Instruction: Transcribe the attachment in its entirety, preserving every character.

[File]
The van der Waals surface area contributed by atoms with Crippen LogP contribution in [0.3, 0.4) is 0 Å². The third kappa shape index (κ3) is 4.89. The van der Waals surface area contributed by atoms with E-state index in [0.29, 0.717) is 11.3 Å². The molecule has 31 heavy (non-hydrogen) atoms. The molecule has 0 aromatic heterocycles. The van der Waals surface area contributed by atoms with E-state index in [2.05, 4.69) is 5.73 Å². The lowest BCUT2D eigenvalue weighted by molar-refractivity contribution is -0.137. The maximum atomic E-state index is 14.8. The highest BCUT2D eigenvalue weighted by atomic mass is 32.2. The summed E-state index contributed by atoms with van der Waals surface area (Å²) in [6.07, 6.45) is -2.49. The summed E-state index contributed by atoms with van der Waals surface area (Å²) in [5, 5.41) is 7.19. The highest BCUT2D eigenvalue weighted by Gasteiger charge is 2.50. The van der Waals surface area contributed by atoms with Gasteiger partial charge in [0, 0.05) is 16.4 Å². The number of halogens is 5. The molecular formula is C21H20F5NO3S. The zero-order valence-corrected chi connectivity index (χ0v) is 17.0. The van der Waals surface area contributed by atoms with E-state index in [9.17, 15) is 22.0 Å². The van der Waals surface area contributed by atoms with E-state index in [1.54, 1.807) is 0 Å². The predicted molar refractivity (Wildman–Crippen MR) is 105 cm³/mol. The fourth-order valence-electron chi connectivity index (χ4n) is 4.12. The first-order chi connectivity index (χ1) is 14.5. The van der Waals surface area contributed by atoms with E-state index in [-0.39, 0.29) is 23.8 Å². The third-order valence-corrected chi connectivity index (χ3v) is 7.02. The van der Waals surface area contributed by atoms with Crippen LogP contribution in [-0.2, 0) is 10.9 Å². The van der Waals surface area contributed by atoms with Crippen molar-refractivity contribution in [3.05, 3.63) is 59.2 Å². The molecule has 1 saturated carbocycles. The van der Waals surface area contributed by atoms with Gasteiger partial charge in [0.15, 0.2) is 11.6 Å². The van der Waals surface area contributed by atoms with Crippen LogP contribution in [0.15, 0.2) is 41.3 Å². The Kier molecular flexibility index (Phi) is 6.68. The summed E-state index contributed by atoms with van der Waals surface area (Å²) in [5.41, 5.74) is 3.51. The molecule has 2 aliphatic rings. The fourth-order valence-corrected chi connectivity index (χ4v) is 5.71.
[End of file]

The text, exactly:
The van der Waals surface area contributed by atoms with Crippen LogP contribution in [0.3, 0.4) is 0 Å². The third kappa shape index (κ3) is 4.89. The van der Waals surface area contributed by atoms with E-state index in [0.29, 0.717) is 11.3 Å². The molecule has 31 heavy (non-hydrogen) atoms. The molecule has 0 aromatic heterocycles. The van der Waals surface area contributed by atoms with E-state index in [2.05, 4.69) is 5.73 Å². The lowest BCUT2D eigenvalue weighted by molar-refractivity contribution is -0.137. The maximum atomic E-state index is 14.8. The highest BCUT2D eigenvalue weighted by atomic mass is 32.2. The summed E-state index contributed by atoms with van der Waals surface area (Å²) in [6.07, 6.45) is -2.49. The summed E-state index contributed by atoms with van der Waals surface area (Å²) in [5, 5.41) is 7.19. The highest BCUT2D eigenvalue weighted by Gasteiger charge is 2.50. The van der Waals surface area contributed by atoms with Gasteiger partial charge in [0, 0.05) is 16.4 Å². The number of halogens is 5. The molecular formula is C21H20F5NO3S. The zero-order valence-corrected chi connectivity index (χ0v) is 17.0. The van der Waals surface area contributed by atoms with E-state index in [9.17, 15) is 22.0 Å². The van der Waals surface area contributed by atoms with E-state index in [1.54, 1.807) is 0 Å². The predicted molar refractivity (Wildman–Crippen MR) is 105 cm³/mol. The fourth-order valence-electron chi connectivity index (χ4n) is 4.12. The first-order chi connectivity index (χ1) is 14.5. The van der Waals surface area contributed by atoms with E-state index in [-0.39, 0.29) is 23.8 Å². The third-order valence-corrected chi connectivity index (χ3v) is 7.02. The van der Waals surface area contributed by atoms with Crippen LogP contribution in [-0.2, 0) is 10.9 Å². The van der Waals surface area contributed by atoms with Crippen molar-refractivity contribution in [3.05, 3.63) is 59.2 Å². The molecule has 1 saturated carbocycles. The van der Waals surface area contributed by atoms with Gasteiger partial charge in [0.15, 0.2) is 11.6 Å². The van der Waals surface area contributed by atoms with Crippen LogP contribution in [0.15, 0.2) is 41.3 Å². The Kier molecular flexibility index (Phi) is 6.68. The summed E-state index contributed by atoms with van der Waals surface area (Å²) in [5.41, 5.74) is 3.51. The molecule has 2 aliphatic rings. The fourth-order valence-corrected chi connectivity index (χ4v) is 5.71.